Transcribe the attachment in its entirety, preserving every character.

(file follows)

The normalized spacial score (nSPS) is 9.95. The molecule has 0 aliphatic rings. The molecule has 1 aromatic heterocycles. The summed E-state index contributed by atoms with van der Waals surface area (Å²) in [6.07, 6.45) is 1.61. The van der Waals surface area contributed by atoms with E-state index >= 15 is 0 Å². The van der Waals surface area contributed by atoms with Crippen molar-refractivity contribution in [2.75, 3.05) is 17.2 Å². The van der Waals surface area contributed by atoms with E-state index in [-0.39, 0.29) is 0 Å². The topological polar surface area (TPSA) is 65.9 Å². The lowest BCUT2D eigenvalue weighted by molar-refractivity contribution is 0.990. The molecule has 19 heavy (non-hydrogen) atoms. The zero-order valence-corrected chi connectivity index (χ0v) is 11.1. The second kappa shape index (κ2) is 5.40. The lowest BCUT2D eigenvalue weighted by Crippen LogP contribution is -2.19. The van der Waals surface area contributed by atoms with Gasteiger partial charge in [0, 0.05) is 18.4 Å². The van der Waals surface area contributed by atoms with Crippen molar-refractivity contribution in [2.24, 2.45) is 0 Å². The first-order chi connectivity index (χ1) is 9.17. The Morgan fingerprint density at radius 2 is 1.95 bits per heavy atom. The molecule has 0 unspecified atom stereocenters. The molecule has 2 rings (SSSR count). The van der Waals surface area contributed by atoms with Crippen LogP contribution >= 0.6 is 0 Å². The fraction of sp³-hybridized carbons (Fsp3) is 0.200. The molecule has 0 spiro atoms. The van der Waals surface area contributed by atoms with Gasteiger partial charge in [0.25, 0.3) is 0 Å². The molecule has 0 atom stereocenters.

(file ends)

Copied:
The normalized spacial score (nSPS) is 9.95. The molecule has 0 aliphatic rings. The molecule has 1 aromatic heterocycles. The summed E-state index contributed by atoms with van der Waals surface area (Å²) in [6.07, 6.45) is 1.61. The van der Waals surface area contributed by atoms with E-state index >= 15 is 0 Å². The van der Waals surface area contributed by atoms with Crippen molar-refractivity contribution in [2.75, 3.05) is 17.2 Å². The van der Waals surface area contributed by atoms with E-state index in [-0.39, 0.29) is 0 Å². The topological polar surface area (TPSA) is 65.9 Å². The lowest BCUT2D eigenvalue weighted by molar-refractivity contribution is 0.990. The molecule has 19 heavy (non-hydrogen) atoms. The zero-order valence-corrected chi connectivity index (χ0v) is 11.1. The second kappa shape index (κ2) is 5.40. The lowest BCUT2D eigenvalue weighted by Crippen LogP contribution is -2.19. The van der Waals surface area contributed by atoms with Gasteiger partial charge in [0, 0.05) is 18.4 Å². The van der Waals surface area contributed by atoms with Crippen molar-refractivity contribution in [2.24, 2.45) is 0 Å². The first-order chi connectivity index (χ1) is 9.17. The Morgan fingerprint density at radius 2 is 1.95 bits per heavy atom. The molecule has 0 unspecified atom stereocenters. The molecule has 2 rings (SSSR count). The van der Waals surface area contributed by atoms with Crippen LogP contribution >= 0.6 is 0 Å². The fraction of sp³-hybridized carbons (Fsp3) is 0.200. The molecule has 0 spiro atoms. The van der Waals surface area contributed by atoms with Gasteiger partial charge in [0.25, 0.3) is 0 Å². The molecule has 0 atom stereocenters.